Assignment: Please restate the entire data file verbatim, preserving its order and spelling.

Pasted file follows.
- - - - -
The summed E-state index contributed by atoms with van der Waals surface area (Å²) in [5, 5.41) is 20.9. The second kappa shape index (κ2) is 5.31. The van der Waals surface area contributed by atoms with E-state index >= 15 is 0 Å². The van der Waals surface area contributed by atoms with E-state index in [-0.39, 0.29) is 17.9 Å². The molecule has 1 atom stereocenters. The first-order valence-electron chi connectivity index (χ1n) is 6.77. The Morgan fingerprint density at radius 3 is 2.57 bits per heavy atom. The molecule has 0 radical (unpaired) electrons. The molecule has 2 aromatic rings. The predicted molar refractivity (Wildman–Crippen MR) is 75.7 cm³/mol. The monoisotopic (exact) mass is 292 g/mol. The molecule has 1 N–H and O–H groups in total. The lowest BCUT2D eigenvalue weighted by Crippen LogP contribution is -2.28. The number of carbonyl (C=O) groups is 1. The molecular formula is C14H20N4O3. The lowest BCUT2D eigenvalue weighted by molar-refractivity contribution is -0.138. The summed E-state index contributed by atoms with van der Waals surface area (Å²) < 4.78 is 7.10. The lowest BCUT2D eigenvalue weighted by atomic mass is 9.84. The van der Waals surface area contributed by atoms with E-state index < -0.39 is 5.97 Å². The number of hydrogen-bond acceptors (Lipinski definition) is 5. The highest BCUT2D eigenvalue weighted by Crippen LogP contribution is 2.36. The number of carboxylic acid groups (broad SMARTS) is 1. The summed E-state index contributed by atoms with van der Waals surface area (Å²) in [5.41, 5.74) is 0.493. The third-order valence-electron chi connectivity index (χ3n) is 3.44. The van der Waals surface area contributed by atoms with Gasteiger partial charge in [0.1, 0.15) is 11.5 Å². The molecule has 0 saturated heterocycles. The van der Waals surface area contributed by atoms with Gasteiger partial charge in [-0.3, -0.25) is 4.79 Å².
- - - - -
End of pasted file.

The summed E-state index contributed by atoms with van der Waals surface area (Å²) in [5, 5.41) is 20.9. The second kappa shape index (κ2) is 5.31. The van der Waals surface area contributed by atoms with E-state index >= 15 is 0 Å². The van der Waals surface area contributed by atoms with E-state index in [-0.39, 0.29) is 17.9 Å². The molecule has 1 atom stereocenters. The first-order valence-electron chi connectivity index (χ1n) is 6.77. The Morgan fingerprint density at radius 3 is 2.57 bits per heavy atom. The molecule has 0 radical (unpaired) electrons. The molecule has 2 aromatic rings. The predicted molar refractivity (Wildman–Crippen MR) is 75.7 cm³/mol. The monoisotopic (exact) mass is 292 g/mol. The molecule has 1 N–H and O–H groups in total. The lowest BCUT2D eigenvalue weighted by Crippen LogP contribution is -2.28. The number of carbonyl (C=O) groups is 1. The molecular formula is C14H20N4O3. The lowest BCUT2D eigenvalue weighted by molar-refractivity contribution is -0.138. The summed E-state index contributed by atoms with van der Waals surface area (Å²) < 4.78 is 7.10. The lowest BCUT2D eigenvalue weighted by atomic mass is 9.84. The van der Waals surface area contributed by atoms with E-state index < -0.39 is 5.97 Å². The number of hydrogen-bond acceptors (Lipinski definition) is 5. The highest BCUT2D eigenvalue weighted by Crippen LogP contribution is 2.36. The number of carboxylic acid groups (broad SMARTS) is 1. The summed E-state index contributed by atoms with van der Waals surface area (Å²) in [5.41, 5.74) is 0.493. The third-order valence-electron chi connectivity index (χ3n) is 3.44. The van der Waals surface area contributed by atoms with Gasteiger partial charge in [0.1, 0.15) is 11.5 Å². The molecule has 0 saturated heterocycles. The van der Waals surface area contributed by atoms with Gasteiger partial charge in [-0.3, -0.25) is 4.79 Å².